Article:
Invasive species
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Invasive species

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Grades 3-6

Grades 3-6

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    Invasive species Invasive species Presentation Transcript

    • Alien Name: Caulerpa Taxifolia Common Name: Killer Algae Cause: Human Mistake
    • The Killer Algae It is a species of seaweed. It is native to the Indian Ocean, it has been commonly used in aquariums around the world. The alga produces a large amount of a single chemical that is toxic to fish and other predators. It appears that, in 1984, this seaweed was accidentally released into coastal waters of the Mediterranean Sea. Alien Name: Caulerpa Taxifolia Common Name: Killer Algae Type: Alga Cause: Human Mistake
    • Alien Name: Lates Niloticus Common Name: Nile Perch Type: Fish Cause: Human Introduction
    • The Nile Perch Case The Nile perch is a species of freshwater fish. It is widespread throughout Africa. Nile perch have been introduced to many other lakes in Africa but is now considered as one of the world's 100 worst invasive species. The species is of great importance as a food fish. The Nile perch is also popular with sport anglers as it attacks artificial fishing lures. The Nile perch was introduced to Lake Victoria in East Africa in the 1950s, and since then it has been fished commercially. It has caused the extinction or near-extinction of several hundred other fish. Alien Name: Lates Niloticus Common Name: Nile Perch Type: Fish Cause: Human Introduction
    • Alien Name: Apis Mellifera Scutellata Common Name: Killer Bee Type: Insect Cause: Human Mistake
    • The Killer Bee The Africanized bee was accidentally released by a replacement bee-keeper in 1957 near Rio Claro, Brazil. They are aggressive bees that defend their nest from intruders up to 50 feet away by stinging in the hundreds and chasing intruders up to a mile. They have caused deaths of pets, livestock, and even people, giving them their "killer bee" nickname. People and other animals are usually killed only if they are unable to get away. They affect the beekeeping industry by competing with native bee species, causing them to produce less honey and taking over the bees nest by killing its queen and replacing it with their own. Alien Name: Apis Mellifera Scutellata Common Name: Killer Bee Type: Insect Cause: Human Mistake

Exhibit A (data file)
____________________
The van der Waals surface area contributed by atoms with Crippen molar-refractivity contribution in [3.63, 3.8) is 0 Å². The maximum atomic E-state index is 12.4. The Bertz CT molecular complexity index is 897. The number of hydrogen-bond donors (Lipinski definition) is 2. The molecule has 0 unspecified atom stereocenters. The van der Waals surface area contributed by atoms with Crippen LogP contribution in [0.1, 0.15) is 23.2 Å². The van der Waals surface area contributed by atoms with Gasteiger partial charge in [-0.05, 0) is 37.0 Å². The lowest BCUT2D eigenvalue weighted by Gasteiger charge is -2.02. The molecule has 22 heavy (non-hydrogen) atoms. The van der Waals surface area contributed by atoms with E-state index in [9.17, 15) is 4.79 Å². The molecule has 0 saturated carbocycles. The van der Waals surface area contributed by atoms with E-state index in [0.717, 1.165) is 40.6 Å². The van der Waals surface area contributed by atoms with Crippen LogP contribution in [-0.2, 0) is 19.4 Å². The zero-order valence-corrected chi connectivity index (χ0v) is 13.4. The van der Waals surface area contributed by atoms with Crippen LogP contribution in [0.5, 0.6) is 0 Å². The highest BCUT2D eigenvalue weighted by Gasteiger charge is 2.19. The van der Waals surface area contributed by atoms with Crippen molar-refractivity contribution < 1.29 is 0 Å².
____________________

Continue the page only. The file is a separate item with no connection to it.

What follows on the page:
• Alien Name: Bufo Marinus Common Name: Cane toad Type: Amphibian Cause: Human Introduction
    • Cane Toads Originally, cane toads were used to get rid of pests from sugar cane. It was introduced to the country of Jamaica in 1844 in an attempt to reduce the rat population. Since then, the cane toad has become a pest in many host countries, and poses a serious threat to native animals. They will feed on almost any animal and compete with native amphibians for food and breeding habitats. Their toxic secretions are known to cause illness and death in domestic animals that come into contact with them, such as dogs and cats, and wildlife, such as snakes and lizards. When threatened, they are able to squirt the toxic secretion over three feet, causing extreme pain if rubbed into the eyes. Alien Name: Heracleum mantegazzianum Bufo Marinus Common Name: Giant toad Cane Hogweed Type: Plant Amphibian Cause: Human Introduction
    • Alien Name: Coptotermes Formosanus Common Name: Formosan subterranean termite Type: Insect Cause: Human Activity
    • Super-Termite The Formosan subterranean termite is an invasive species of termite. The Formosan subterranean termite is often nicknamed the super-termite because of its destructive habits. This is because of the large size of its colonies, and the termites' ability to consume wood at a rapid rate. A mature colony can consume as much as 400g of wood a day and severely damage a structure in as little as three months. Because of its population size and foraging range, the presence of colonies poses serious threats to nearby structures Alien Name: Coptotermes Formosanus Common Name: Formosan subterranean termite Type: Insect Cause: Human Activity
    • Alien Name: Sturnus Vulgaris Common Name: Starling Type: Bird Cause: Human Introduction
    • Common Starling / European Starling Starlings come from Europe and western Asia. Although there are approximately 200 million starlings in North America, they are all descendants of approximately 60 birds (or 100) released in 1890 in Central Park, New York, by Eugene Schieffelin. European starlings cause damage to agricultural crops. When significant numbers are present starling flocks may descend on fruit and grain crop fields to forage, causing massive damage and can have a heavy economic effect. European starlings are extremely aggressive omnivores, and will compete with native wildlife for food. Alien Name: Sturnus Vulgaris Common Name: Starling Type: Bird Cause: Human Introduction